How can mallet finger be treated?
It is important to seek early treatment for mallet finger as treatment success rates tend to decrease as more time passes by before the start of treatment.
Non-surgical Treatment Options
Most mallet finger cases can be treated successfully without surgery. Generally, the doctor will refer you to an occupational therapist, who will fabricate a customised splint for your finger. This splint will help to support your fingertip in a straight position so that the ends of the ruptured tendon are positioned close to each other, allowing for healing to take place. It is therefore of utmost importance that this splint is worn at all times for a period of at least 6 to 8 weeks. There should be no movement of the end joint of the finger during this period as bending of the joint during can lead to a re-rupture of the tendon.
After this period of immobilisation, if your finger has regained the ability to straighten on its own, your therapist will advise you on gentle exercises that will help you gradually regain the movement and strength of the finger. The amount of time required for splint wear will also be gradually reduced according to your progress. It usually takes around 4 to 6 weeks of therapy after immobilisation to regain maximal movement and strength of the injured finger.
Surgical Treatment Options
Surgery may be needed for mallet injuries under the following circumstances:
– Bony mallet injuries where the bone fragment that broke off is of a larger size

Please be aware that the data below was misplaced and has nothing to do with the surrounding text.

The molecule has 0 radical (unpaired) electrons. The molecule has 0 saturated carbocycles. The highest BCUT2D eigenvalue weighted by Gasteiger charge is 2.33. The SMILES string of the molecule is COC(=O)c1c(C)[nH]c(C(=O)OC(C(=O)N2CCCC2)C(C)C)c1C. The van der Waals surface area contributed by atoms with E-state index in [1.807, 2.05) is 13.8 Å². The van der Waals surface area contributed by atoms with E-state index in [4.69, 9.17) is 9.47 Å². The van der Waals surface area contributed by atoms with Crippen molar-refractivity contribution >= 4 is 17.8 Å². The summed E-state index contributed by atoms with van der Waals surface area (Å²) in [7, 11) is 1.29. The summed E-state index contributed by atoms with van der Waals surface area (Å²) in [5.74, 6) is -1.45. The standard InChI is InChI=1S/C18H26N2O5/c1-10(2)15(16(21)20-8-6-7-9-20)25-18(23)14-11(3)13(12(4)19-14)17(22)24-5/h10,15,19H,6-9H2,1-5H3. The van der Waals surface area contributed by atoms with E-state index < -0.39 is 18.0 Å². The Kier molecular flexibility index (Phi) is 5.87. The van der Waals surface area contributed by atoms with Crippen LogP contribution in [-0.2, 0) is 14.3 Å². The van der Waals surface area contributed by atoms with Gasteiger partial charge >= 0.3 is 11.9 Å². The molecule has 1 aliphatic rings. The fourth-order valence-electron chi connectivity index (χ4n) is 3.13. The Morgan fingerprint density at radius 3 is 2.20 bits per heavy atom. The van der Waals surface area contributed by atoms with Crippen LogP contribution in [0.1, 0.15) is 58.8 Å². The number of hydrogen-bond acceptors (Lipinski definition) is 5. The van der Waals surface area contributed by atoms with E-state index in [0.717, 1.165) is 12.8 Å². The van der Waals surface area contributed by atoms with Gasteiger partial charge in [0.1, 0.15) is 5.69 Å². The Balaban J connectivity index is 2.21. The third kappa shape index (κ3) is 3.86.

– The presence of joint misalignment
– The tendon has been injured via a cut by a sharp object
– Previous non-surgical management by splinting has been unsuccessful
Surgical procedures may include the use of wires or small screws/metal plates to help realign the joint or re-attach the fracture fragment onto the original bone, as well as the repair or reconstruction of the cut tendon. Regular therapy sessions are usually required after surgery to help in regaining movement and strength of the injured finger/thumb.
Why is it important seek early treatment for mallet finger?
Without early treatment of a mallet finger, the extensor tendon will not be able to re-attach itself onto the bone and heal, leading to a permanent deformity of the finger. Over time, this may continue to worsen due to the imbalance in muscle tendon forces, resulting in a swan-neck deformity of the finger, where the middle joint becomes hyperextended in addition to the end joint being in a permanently bent position. Swan-neck deformities can cause difficulties in finger bending, as well as a snapping sensation during finger movements.
OT Joanna Lim is a senior hands specialist in the Lifeweavers team. She is passionate about ergonomics and rehabilitation of hand and fingers injuries, often writing specialised articles like this on her blog and contributes to the Lifeweavers Magazine.
American Society for Surgery of the Hand. (2020). Mallet finger: Symptoms & Treatment: The hand society. Retrieved April 13, 2021, from https://www.assh.org/handcare/condition/mallet-finger
Physiopedia. (2021). Mallet finger. Retrieved April 13, 2021, from https://www.physio-pedia.com/Mallet_Finger
Salazar Botero, S., Hidalgo Diaz, J., Benaïda, A., Collon, S., Facca, S., & Liverneaux, P. (2016, March 18). Review of acute traumatic closed mallet finger injuries in adults. Retrieved April 13, 2021, from https://www.ncbi.nlm.nih.gov/pmc/articles/PMC4807168/
Sheth, U. (2019). Mallet finger. Retrieved April 13, 2021, from https://www.orthobullets.com/hand/6014/mallet-finger